Bruce Sutter wraps up Game 7 of the 1982 World Series
He was a relief workhorse, often pitching several innings at a time while terrorizing hitters with his split-finger fastball. So it was no surprise to see him on the mound at the biggest moment of the season.
Bruce Sutter had already appeared in three games for the St. Louis Cardinals in the 1982 World Series when he toed the rubber against the Milwaukee Brewers in Game 7 on Oct. 20. With the Cardinals nursing a 4-3 lead in the top of the eighth inning, Sutter came on in relief of starter Joaquin Andujar.
He went to work against the heart of the Brewers lineup. After getting Paul Molitor to ground out to shortstop, he struck out Robin Yount before inducing an inning-ending grounder from Cecil Cooper.
It was not the first time Sutter had stymied Yount, who set a World Series record by recording two four-hit games during that year’s Fall Classic. Sutter killed a Brewers rally in Game 2 by getting Yount to swing and miss on a failed ninth-inning hit-and-run, resulting in Molitor being thrown out at second base.
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After St. Louis tacked on two runs in their half of the eighth, Sutter clinched the championship by setting down Milwaukee in order once again. After striking out Gorman Thomas to end the game, Sutter was hugged by catcher Darrell Porter as the Cardinals celebrated their first World Series title since 1967.
Sutter’s save in Game 7 was his second of the series. He also recorded a save in Game 3 and was the winning pitcher in Game 2. He pitched two innings or more in all three games.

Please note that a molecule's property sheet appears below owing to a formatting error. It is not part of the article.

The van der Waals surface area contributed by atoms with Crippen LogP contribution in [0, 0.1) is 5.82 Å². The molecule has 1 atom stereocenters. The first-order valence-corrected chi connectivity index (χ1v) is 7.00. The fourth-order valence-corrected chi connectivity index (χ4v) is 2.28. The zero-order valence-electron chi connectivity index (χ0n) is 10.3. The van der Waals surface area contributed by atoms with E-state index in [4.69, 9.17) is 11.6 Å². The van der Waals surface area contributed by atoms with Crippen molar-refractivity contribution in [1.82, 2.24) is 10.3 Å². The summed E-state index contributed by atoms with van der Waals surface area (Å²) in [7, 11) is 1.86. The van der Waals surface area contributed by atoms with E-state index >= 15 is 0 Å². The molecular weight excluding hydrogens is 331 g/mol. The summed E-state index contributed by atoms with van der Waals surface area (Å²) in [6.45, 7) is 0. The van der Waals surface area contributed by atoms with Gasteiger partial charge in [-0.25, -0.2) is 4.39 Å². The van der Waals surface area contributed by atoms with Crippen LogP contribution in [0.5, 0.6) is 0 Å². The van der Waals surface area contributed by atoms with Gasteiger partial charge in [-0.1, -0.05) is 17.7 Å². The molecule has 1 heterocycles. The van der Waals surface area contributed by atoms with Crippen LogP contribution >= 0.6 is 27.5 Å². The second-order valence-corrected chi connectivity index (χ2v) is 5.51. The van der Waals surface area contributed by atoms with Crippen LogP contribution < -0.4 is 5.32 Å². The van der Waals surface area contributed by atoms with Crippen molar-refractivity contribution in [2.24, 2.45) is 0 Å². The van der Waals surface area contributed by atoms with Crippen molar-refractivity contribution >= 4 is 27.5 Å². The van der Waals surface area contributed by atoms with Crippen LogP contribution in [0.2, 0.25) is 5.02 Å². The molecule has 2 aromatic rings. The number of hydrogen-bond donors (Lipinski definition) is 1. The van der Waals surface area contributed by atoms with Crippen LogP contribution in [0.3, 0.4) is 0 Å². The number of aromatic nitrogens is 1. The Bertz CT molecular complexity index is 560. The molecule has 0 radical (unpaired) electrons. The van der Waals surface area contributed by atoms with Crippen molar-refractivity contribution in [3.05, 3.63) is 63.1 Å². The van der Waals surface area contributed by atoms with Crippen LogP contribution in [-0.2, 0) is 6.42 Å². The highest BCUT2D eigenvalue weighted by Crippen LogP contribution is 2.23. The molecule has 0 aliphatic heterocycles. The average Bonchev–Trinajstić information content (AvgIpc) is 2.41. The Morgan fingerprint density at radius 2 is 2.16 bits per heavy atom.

"I don't think people grasp how impressive it was for him to go two or three innings for a save,” said Tommy Herr, Sutter’s teammate from 1981 to 1984. “When you have to get six, seven or eight outs, so many things can go wrong for a closer."
In four appearances during the series, Sutter totaled 7 2/3 innings while surrendering four runs – two on a home run by Cooper with the Cardinals up 5-0 in Game 3 – on six hits.
Sutter broke into the major leagues with the Chicago Cubs, where he won the National League Cy Young Award in 1979. He spent his first five seasons in the Windy City before coming to St. Louis via trade after the 1980 season.
The right-hander saved 300 games in his 12-year career, which was good for third all-time at the time of his retirement. He led the National League in saves five times and was named to six All-Star teams.
Sutter was elected to the National Baseball Hall of Fame in 2006.
Cody Eding was the public relations intern in the Frank and Peggy Steele Internship Program Class of 2010 at the Baseball Hall of Fame